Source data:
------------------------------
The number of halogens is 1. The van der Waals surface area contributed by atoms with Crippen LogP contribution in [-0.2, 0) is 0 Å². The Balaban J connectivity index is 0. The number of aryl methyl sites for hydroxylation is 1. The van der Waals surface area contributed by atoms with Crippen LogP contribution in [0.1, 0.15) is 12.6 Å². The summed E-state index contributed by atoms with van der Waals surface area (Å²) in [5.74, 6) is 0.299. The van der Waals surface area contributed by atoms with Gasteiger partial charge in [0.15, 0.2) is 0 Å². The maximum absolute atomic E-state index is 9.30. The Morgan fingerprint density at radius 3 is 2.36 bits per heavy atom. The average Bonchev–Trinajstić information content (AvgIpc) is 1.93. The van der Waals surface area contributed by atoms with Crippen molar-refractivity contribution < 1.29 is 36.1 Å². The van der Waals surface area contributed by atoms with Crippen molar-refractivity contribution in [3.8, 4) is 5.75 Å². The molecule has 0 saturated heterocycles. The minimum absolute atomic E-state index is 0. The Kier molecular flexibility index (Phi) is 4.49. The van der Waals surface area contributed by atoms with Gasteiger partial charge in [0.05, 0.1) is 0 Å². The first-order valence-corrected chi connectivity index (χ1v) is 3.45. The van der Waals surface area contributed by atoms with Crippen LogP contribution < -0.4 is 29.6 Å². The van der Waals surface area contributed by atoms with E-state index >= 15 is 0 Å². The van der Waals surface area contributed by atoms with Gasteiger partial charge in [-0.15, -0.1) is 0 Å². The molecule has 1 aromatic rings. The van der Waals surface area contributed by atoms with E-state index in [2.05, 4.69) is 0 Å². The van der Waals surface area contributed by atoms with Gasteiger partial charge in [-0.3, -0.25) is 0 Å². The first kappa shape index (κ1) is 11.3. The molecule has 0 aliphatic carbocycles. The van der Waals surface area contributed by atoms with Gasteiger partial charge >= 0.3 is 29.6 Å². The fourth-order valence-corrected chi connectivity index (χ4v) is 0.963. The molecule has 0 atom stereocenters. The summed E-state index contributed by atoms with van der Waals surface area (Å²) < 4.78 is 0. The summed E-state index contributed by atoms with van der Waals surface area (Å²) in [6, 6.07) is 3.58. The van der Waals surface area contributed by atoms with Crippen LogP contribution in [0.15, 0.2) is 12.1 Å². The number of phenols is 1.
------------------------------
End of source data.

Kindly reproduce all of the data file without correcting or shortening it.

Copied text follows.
The number of halogens is 1. The van der Waals surface area contributed by atoms with Crippen LogP contribution in [-0.2, 0) is 0 Å². The Balaban J connectivity index is 0. The number of aryl methyl sites for hydroxylation is 1. The van der Waals surface area contributed by atoms with Crippen LogP contribution in [0.1, 0.15) is 12.6 Å². The summed E-state index contributed by atoms with van der Waals surface area (Å²) in [5.74, 6) is 0.299. The van der Waals surface area contributed by atoms with Gasteiger partial charge in [0.15, 0.2) is 0 Å². The maximum absolute atomic E-state index is 9.30. The Morgan fingerprint density at radius 3 is 2.36 bits per heavy atom. The average Bonchev–Trinajstić information content (AvgIpc) is 1.93. The van der Waals surface area contributed by atoms with Crippen molar-refractivity contribution < 1.29 is 36.1 Å². The van der Waals surface area contributed by atoms with Crippen molar-refractivity contribution in [3.8, 4) is 5.75 Å². The molecule has 0 saturated heterocycles. The minimum absolute atomic E-state index is 0. The Kier molecular flexibility index (Phi) is 4.49. The van der Waals surface area contributed by atoms with Gasteiger partial charge in [0.05, 0.1) is 0 Å². The first-order valence-corrected chi connectivity index (χ1v) is 3.45. The van der Waals surface area contributed by atoms with Crippen LogP contribution < -0.4 is 29.6 Å². The van der Waals surface area contributed by atoms with E-state index >= 15 is 0 Å². The van der Waals surface area contributed by atoms with Gasteiger partial charge in [-0.15, -0.1) is 0 Å². The molecule has 1 aromatic rings. The van der Waals surface area contributed by atoms with E-state index in [2.05, 4.69) is 0 Å². The van der Waals surface area contributed by atoms with Gasteiger partial charge in [-0.3, -0.25) is 0 Å². The first kappa shape index (κ1) is 11.3. The molecule has 0 aliphatic carbocycles. The van der Waals surface area contributed by atoms with Gasteiger partial charge >= 0.3 is 29.6 Å². The fourth-order valence-corrected chi connectivity index (χ4v) is 0.963. The molecule has 0 atom stereocenters. The summed E-state index contributed by atoms with van der Waals surface area (Å²) < 4.78 is 0. The summed E-state index contributed by atoms with van der Waals surface area (Å²) in [6, 6.07) is 3.58. The van der Waals surface area contributed by atoms with Crippen LogP contribution in [0.15, 0.2) is 12.1 Å². The number of phenols is 1.